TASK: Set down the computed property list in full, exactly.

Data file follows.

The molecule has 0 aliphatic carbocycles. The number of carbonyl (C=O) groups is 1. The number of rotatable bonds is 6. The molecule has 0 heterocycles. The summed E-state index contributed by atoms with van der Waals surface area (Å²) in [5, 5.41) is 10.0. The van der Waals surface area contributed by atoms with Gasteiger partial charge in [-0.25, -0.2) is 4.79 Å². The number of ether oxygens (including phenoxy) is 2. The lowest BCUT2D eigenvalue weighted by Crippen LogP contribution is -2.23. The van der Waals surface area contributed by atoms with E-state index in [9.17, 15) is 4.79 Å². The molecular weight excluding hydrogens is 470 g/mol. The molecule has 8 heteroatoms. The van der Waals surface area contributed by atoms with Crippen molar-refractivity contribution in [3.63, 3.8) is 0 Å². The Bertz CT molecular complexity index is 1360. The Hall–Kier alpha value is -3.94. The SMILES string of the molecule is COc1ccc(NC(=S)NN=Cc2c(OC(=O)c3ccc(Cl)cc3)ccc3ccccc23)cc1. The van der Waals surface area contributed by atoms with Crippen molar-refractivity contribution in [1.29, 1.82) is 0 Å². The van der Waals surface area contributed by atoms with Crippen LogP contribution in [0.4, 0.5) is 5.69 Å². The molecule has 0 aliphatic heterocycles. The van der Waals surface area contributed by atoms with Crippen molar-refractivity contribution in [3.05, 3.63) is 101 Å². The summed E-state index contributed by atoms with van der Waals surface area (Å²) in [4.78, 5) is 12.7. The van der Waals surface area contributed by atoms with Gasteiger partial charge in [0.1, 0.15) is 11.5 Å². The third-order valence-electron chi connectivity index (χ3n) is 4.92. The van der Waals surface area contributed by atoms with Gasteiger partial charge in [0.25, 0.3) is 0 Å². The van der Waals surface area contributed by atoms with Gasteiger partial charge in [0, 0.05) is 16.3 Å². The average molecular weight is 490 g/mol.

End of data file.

The molecule has 0 aliphatic carbocycles. The number of carbonyl (C=O) groups is 1. The number of rotatable bonds is 6. The molecule has 0 heterocycles. The summed E-state index contributed by atoms with van der Waals surface area (Å²) in [5, 5.41) is 10.0. The van der Waals surface area contributed by atoms with Gasteiger partial charge in [-0.25, -0.2) is 4.79 Å². The number of ether oxygens (including phenoxy) is 2. The lowest BCUT2D eigenvalue weighted by Crippen LogP contribution is -2.23. The van der Waals surface area contributed by atoms with E-state index in [9.17, 15) is 4.79 Å². The molecular weight excluding hydrogens is 470 g/mol. The molecule has 8 heteroatoms. The van der Waals surface area contributed by atoms with Crippen molar-refractivity contribution in [3.63, 3.8) is 0 Å². The Bertz CT molecular complexity index is 1360. The Hall–Kier alpha value is -3.94. The SMILES string of the molecule is COc1ccc(NC(=S)NN=Cc2c(OC(=O)c3ccc(Cl)cc3)ccc3ccccc23)cc1. The van der Waals surface area contributed by atoms with Crippen molar-refractivity contribution in [1.29, 1.82) is 0 Å². The van der Waals surface area contributed by atoms with Crippen LogP contribution in [0.4, 0.5) is 5.69 Å². The molecule has 0 aliphatic heterocycles. The van der Waals surface area contributed by atoms with Crippen molar-refractivity contribution in [3.05, 3.63) is 101 Å². The summed E-state index contributed by atoms with van der Waals surface area (Å²) in [4.78, 5) is 12.7. The van der Waals surface area contributed by atoms with Gasteiger partial charge in [0.1, 0.15) is 11.5 Å². The third-order valence-electron chi connectivity index (χ3n) is 4.92. The van der Waals surface area contributed by atoms with Gasteiger partial charge in [0.25, 0.3) is 0 Å². The van der Waals surface area contributed by atoms with Gasteiger partial charge in [0, 0.05) is 16.3 Å². The average molecular weight is 490 g/mol.